“In pizza we crust: On an Election Day like no other, pie delivery remains a constant,” was the title of an NBC News article published on November 3, 2020. Despite the COVID-19 emergency, eating pizza during the 2020 Elections night is a tradition that never fades. In the previous ones, the media outlets would have dozens of pies delivered throughout the night to feed journalists in the newsroom. It’s a place where news is prepared for publication or broadcast, but this year journalists followed the event from home. Nevertheless, it didn’t stop the pizza delivery.
Not only pizza feeds journalism. And The Newsroom shows it well.
Set between 20 April 2010 and June 2013, the TV show plays with real events and figures. Re-writing the recent past, such as 2012’s election or the birth of Occupy Wall Street, the show immerses the viewer in a vivid semi-fictional world. But the dynamics among the characters are just a parody. The pretension of reality, strengthened by the use of a handheld camera, clashes with a grotesque style as in The Office. But the playground here is the newsroom of the Atlantis Cable News, a utopian broadcast network.
To whom the credits go
At the head of it, there is Charlie Skinner (Sam Waterson), an alcoholic veteran with a high sense of duty. The man has seen, among many atrocities, his pupils Will McAvoy (Jeff Daniels) turning from idealistic young lawyer to a rich but unsatisfied anchorman. Will embodies the stereotype of toxic masculinity. He mistreats his employees, only cares about his hurt ego, and silently accepts to be part of a system he doesn’t respect. He is republican, but he has lost any affection for his country. Everything changes when MacKenzie “Mac” Morgan McHale (Emily Mortimer) shows up. Once engaged with Will, she has spent years covering reportage from warzones. Despite her enthusiastic and idealistic outlook. She is a broken woman struggling to come back to society. But she is one of the best executive producers in town, and Charlie is on a mission. Despite Will’s skepticism, the three reboot their workplace with the help of a new generation of journalists. All of it is mixed with their romantic lives and own moral doubts, amplified by their younger age.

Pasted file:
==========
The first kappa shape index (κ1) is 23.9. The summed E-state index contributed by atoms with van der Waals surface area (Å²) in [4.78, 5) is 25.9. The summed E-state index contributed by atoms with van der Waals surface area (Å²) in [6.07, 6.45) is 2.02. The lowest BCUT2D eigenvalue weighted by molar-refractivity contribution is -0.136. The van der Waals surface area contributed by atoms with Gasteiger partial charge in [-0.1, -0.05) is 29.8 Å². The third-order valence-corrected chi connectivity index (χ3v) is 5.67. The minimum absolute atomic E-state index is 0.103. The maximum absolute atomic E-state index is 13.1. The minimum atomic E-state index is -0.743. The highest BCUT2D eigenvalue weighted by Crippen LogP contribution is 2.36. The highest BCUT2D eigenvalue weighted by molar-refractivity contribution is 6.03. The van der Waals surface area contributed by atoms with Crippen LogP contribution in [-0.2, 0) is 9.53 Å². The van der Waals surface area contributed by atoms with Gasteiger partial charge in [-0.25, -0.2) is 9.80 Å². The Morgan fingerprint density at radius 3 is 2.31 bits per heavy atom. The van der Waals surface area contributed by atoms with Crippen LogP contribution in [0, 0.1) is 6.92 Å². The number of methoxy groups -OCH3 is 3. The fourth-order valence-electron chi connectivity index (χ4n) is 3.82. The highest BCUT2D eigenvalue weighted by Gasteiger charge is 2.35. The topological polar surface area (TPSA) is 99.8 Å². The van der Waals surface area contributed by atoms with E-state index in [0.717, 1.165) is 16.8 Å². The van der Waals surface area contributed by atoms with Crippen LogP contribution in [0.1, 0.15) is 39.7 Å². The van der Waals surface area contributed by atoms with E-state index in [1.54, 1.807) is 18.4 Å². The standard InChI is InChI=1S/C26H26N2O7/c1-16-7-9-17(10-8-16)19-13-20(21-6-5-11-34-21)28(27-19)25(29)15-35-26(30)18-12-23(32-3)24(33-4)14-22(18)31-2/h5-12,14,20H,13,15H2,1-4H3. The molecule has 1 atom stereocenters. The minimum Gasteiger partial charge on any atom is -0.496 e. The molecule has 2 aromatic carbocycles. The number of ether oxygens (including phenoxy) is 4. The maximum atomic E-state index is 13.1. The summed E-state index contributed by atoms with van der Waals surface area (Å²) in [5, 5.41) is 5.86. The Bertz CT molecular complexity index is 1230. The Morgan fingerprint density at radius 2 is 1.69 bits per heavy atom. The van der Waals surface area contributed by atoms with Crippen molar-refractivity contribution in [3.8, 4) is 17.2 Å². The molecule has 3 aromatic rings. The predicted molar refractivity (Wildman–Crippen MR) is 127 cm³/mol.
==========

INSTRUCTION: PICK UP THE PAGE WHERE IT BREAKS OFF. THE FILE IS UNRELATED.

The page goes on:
Right and wrong. Truth and reality. Personal perspective against a wider conception of society. These are the ingredients of this TV show. What’s astonishing is how often they intersect each other in dialogues, the title’s strong point. Praised even by Quentin Tarantino, these dialogues are studies in how to give back a taste of that chaotic work environment. They are always under pressure, torn between their private troubles and truth. The characters often clash with each other on one level but agree on another. As if, in the end, what feeds journalists is disagreement.
What feeds hope
Precisely as in badminton, the strength they put in the act of hitting doesn’t transfer into the resulting trajectory. The characters soon become bitterly aware of this endless unrewarded effort, misunderstood and attacked by the rest of the press. But all of them find consolation in an old Spanish book: Don Quixote. They reflect themselves in the protagonist and accuse each other of Sancho-Panchaness. Still, in the end, they all face their windmills to make America great again.
Despite his political party belonging, the left-wing viewer will hate to love Daniels as much they loved to hate a democrat like Kevin Spacey in House of Cards. Moreover, they probably already do so without knowing. The first 5 minutes of the pilot get their popularity back on social media every US election. But here, the common nationalist rhetoric shifts into broader human socialism.
Aaron Sorkin’s recipe for The Newsroom is a chaotic bipartisan pie stuffed with capable use of language and a pinch of Don Quixote romanticism. And this is what feed journalists in The Newsroom.